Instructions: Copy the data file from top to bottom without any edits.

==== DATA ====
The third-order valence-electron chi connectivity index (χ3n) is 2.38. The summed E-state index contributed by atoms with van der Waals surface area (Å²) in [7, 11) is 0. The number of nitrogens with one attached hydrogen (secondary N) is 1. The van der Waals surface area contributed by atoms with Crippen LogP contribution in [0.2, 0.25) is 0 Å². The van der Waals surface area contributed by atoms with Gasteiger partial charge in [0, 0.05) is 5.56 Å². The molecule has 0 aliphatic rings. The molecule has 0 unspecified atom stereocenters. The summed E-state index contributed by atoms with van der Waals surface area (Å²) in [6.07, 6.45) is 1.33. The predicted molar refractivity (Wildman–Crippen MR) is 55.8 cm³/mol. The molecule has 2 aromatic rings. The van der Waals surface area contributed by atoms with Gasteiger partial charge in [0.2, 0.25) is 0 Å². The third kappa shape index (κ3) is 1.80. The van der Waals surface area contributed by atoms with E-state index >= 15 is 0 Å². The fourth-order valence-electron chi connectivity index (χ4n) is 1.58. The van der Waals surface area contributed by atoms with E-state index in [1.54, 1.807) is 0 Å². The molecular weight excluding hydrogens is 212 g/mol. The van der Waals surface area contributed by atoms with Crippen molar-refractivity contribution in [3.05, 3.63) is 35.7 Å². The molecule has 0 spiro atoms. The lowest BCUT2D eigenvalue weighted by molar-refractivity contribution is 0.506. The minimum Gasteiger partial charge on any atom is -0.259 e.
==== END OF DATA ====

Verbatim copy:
The third-order valence-electron chi connectivity index (χ3n) is 2.38. The summed E-state index contributed by atoms with van der Waals surface area (Å²) in [7, 11) is 0. The number of nitrogens with one attached hydrogen (secondary N) is 1. The van der Waals surface area contributed by atoms with Crippen LogP contribution in [0.2, 0.25) is 0 Å². The van der Waals surface area contributed by atoms with Gasteiger partial charge in [0, 0.05) is 5.56 Å². The molecule has 0 aliphatic rings. The molecule has 0 unspecified atom stereocenters. The summed E-state index contributed by atoms with van der Waals surface area (Å²) in [6.07, 6.45) is 1.33. The predicted molar refractivity (Wildman–Crippen MR) is 55.8 cm³/mol. The molecule has 2 aromatic rings. The van der Waals surface area contributed by atoms with Gasteiger partial charge in [0.2, 0.25) is 0 Å². The third kappa shape index (κ3) is 1.80. The van der Waals surface area contributed by atoms with E-state index >= 15 is 0 Å². The fourth-order valence-electron chi connectivity index (χ4n) is 1.58. The van der Waals surface area contributed by atoms with E-state index in [1.54, 1.807) is 0 Å². The molecular weight excluding hydrogens is 212 g/mol. The van der Waals surface area contributed by atoms with Crippen molar-refractivity contribution in [3.05, 3.63) is 35.7 Å². The molecule has 0 spiro atoms. The lowest BCUT2D eigenvalue weighted by molar-refractivity contribution is 0.506. The minimum Gasteiger partial charge on any atom is -0.259 e.